Understanding the Social Networks

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October 26, 2021 1:23 p.m.

These are rough days for Facebook. You don’t need me to tell you that. Here’s another article about how the Facebook algorithm was optimized to drive more provocative and emotion-laden content. Basically, it was refined to put stuff in front of you that makes you angry. When I read these articles I am reminded that most people have not really internalized how the social networks work. Even when people understand in some sense – and often even in detail – how the algorithms work they still tend to see these platforms as modern, digital versions of the town square. There have always been people saying nonsensical things, lying, unknowingly peddling inaccurate information. And our whole civic order is based on a deep skepticism about any authority’s ability to determine what’s true or accurate and what’s not. So really there’s nothing new under the sun, many people say.

But all of these points become moot when the networks – the virtual public square – are actually run by a series of computer programs designed to maximize ‘engagement’ and strong emotion for the purposes of selling advertising. I’ve been mostly off Facebook for a number of years – not for political reasons or ones tied to the critiques I’ve discussed here over the years. I just decided it wasn’t good for my mental health, feeling of well-being. I note this because there are also lots of people I’d lost track of in my life who I got back in touch with because of Facebook. That’s a non-trivial plus to my life. So I get the plus sides. But really all these networks are running experiments that put us collectively into the role of Pavlov’s dogs.

The algorithms are showing you things to see what you react to and showing you more of the things that prompt an emotional response, that make it harder to leave Facebook or Instagram or any of the other social networks. The article I referenced above notes that an ‘anger’ reaction got a score of 5 while a ‘like’ got 1. That sounds bad and it kind of is bad. But really if your goal is to maximize engagement that is of course what you’d do since anger is a far more compelling and powerful emotion than appreciation. Facebook didn’t do that. That’s coded into our neurology. Facebook really is an extremism generating machine. It’s really an inevitable part of the core engine.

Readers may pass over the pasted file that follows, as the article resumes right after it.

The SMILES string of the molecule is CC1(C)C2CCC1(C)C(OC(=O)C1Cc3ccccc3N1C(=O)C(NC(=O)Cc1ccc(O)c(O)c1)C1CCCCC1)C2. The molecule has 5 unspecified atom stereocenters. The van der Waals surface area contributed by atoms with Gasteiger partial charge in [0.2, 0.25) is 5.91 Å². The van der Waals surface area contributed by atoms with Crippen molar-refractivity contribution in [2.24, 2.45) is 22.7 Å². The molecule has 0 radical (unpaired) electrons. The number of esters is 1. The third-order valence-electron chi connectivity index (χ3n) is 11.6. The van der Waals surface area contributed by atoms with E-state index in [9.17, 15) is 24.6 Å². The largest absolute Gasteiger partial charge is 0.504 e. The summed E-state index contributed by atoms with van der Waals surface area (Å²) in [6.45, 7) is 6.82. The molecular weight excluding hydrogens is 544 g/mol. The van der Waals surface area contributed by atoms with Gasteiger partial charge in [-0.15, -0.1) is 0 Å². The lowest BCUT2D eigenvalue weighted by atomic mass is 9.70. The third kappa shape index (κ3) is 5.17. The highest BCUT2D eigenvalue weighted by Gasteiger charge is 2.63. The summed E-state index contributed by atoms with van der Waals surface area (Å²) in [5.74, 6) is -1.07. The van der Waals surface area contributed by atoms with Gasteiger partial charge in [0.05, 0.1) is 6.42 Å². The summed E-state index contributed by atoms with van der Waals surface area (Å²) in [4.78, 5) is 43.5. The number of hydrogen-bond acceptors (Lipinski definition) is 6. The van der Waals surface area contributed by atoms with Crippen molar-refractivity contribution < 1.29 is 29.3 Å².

I had an exchange recently with an acquaintance who has connections with Facebook. And this person was less than pleased with my writing on the subject. I told them I totally get. I’d be mad at me too if our roles were reversed. That reminded me to make clear in my writing on the topic that it’s not just Facebook. Or perhaps you could say it’s not even Facebook at all. It’s the mix of machine learning and the business models of all the social networks. They have real upsides. They connect us with people. Show us fun videos. But they are also inherently destructive. And somehow we have to take cognizance of that – and not just as a matter of the business decisions of one company.

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Cheap movable type print also terrified people. Radio and television even more. Critics said they sowed discontent, weakened social trust. We still have endless critiques of the negative impact of modern advertising – which is of course tied to the evolution of the social networks. So we need to be cognizant of the fact that new technologies have a way of creating moral panics. As a society we tend to find ways to tame new technologies or use them in a way removes or limits their destructive capacities. But the social networks – meaning the mix of machine learning and advertising/engagement based business models – are really something new under the sun. They’re addiction and extremism generating systems. It’s what they’re designed to do.

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